Phishing is a form of social engineering. Phishing scams appear to originate from a trusted source to trick a user into entering valid credentials or attempt to lure you into revealing your username, password and other personal identifying information (PII)
The attacker can then use this information to access your accounts, gather additional private information about you, and make purchases or apply for credit in your name.
Other Types of Phishing
When people refer to phishing, they are most commonly referring to phishing attempts that come over email, however there are a few other types of phishing:
- Spear - phishing - Attempts made to target and email specific people and organizations. The hackers and spammers attempt to learn information about you so that when they send you an email, it seems as if it comes from somebody you know, whether it be a friend or familiar business. Spear phishing attempts are often much harder to detect because it is often addressed directly to you, seems to come from a trusted person, and can often bypass traditional security defenses.
- Smishing - Phishing attempts that come over SMS (text) messaging. Cell phone users receive a text that usually contains a link or phone number which will then attempt to get personal information from you. Criminals may even send these pretending to be a bank or cell phone carrier.
- Vishing - Phishing attempts that come over phone calls pretending to be calling from the government, tax department, police, or the victim’s bank.
- Move your mouse over links in emails and it may show a different address than the one displayed.
- Go to links yourself, rather than clicking on links in emails
- Don't respond to emails that appear to be official, but come from un-official email addresses.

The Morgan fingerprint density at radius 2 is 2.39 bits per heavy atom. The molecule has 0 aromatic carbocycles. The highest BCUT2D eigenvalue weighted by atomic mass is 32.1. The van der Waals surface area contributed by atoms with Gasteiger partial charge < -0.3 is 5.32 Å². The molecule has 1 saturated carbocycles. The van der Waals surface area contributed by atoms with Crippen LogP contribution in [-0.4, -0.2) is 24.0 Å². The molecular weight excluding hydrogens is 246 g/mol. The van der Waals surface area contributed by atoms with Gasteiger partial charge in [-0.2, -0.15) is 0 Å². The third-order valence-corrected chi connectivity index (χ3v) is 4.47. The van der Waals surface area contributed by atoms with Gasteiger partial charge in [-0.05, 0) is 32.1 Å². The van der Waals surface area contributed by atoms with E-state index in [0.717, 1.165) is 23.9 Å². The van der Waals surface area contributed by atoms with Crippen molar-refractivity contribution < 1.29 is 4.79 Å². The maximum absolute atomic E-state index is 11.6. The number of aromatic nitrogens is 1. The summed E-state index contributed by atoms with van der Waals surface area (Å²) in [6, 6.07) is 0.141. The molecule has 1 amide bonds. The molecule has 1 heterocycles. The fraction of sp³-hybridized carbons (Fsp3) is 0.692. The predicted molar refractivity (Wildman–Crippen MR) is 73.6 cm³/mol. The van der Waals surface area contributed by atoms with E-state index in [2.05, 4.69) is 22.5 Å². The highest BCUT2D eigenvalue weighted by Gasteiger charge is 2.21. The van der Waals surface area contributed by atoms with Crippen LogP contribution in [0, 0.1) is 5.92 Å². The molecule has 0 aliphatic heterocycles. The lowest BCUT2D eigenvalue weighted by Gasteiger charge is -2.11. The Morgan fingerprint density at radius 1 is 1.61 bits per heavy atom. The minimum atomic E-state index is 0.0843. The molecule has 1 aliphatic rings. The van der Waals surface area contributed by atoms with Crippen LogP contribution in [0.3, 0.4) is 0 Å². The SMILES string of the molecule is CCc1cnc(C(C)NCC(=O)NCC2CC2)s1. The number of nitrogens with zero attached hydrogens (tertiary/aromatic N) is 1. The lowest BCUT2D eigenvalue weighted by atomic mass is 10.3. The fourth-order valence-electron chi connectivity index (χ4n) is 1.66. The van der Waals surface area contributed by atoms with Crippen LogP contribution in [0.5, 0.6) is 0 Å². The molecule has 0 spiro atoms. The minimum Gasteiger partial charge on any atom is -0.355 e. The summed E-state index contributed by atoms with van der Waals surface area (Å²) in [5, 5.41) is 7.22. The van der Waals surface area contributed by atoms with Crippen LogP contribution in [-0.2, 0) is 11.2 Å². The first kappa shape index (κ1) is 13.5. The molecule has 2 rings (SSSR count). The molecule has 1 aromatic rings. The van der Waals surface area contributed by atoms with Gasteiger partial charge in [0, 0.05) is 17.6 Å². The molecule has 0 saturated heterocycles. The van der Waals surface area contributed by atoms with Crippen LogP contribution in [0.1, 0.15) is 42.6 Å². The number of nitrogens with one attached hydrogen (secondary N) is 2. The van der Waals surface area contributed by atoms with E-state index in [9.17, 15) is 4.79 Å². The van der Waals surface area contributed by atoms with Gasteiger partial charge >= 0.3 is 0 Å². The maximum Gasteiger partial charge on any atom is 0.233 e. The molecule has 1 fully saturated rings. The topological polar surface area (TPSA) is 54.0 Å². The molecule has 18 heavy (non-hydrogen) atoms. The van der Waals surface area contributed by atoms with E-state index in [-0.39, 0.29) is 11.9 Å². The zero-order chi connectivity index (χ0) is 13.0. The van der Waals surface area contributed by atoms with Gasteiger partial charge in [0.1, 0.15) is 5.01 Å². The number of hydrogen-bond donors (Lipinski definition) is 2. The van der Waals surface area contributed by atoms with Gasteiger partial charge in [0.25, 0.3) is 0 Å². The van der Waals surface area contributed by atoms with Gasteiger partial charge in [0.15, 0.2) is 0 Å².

- Check for slight mispellings - in the URL, company name, etc. For example, paypa1.com instead of paypal.com
- Use additional software - Many browsers have add-ons/extensions/plug-ins that can help detect phishing sites.
- Be wary of anything that gives a sense of urgency, or states that it requires immediate action
- Don't click anywhere in suspicious e-mails—even in what may appear to be white space.
- Be wary of too-good-to-be-true offers such as free airline tickets or vacation
- Don’t open attachments in unexpected or suspicious e-mails or instant messages.
- Don’t send passwords, bank account numbers, or other private information in an email.
Note that KSU does not delete @kent.edu accounts and will NEVER ask for your password through e-mail
Have I Been the Victim of a Phishing Scam?
Often times victims of phishing scams receive several undeliverable messages, or there will be unfamiliar emails in your sent box. Other times, your signature will be changed or forwards will be set up. Learn how to check for changed signatures and forwards.
If you believe that you have been the victim of a phishing scam, change your password immediately and report it to Phish@kent.edu. Also, don't forget to check out this website for tips on how to keep your accounts safe. To read more about phishing, visit Phish Talk website for more content.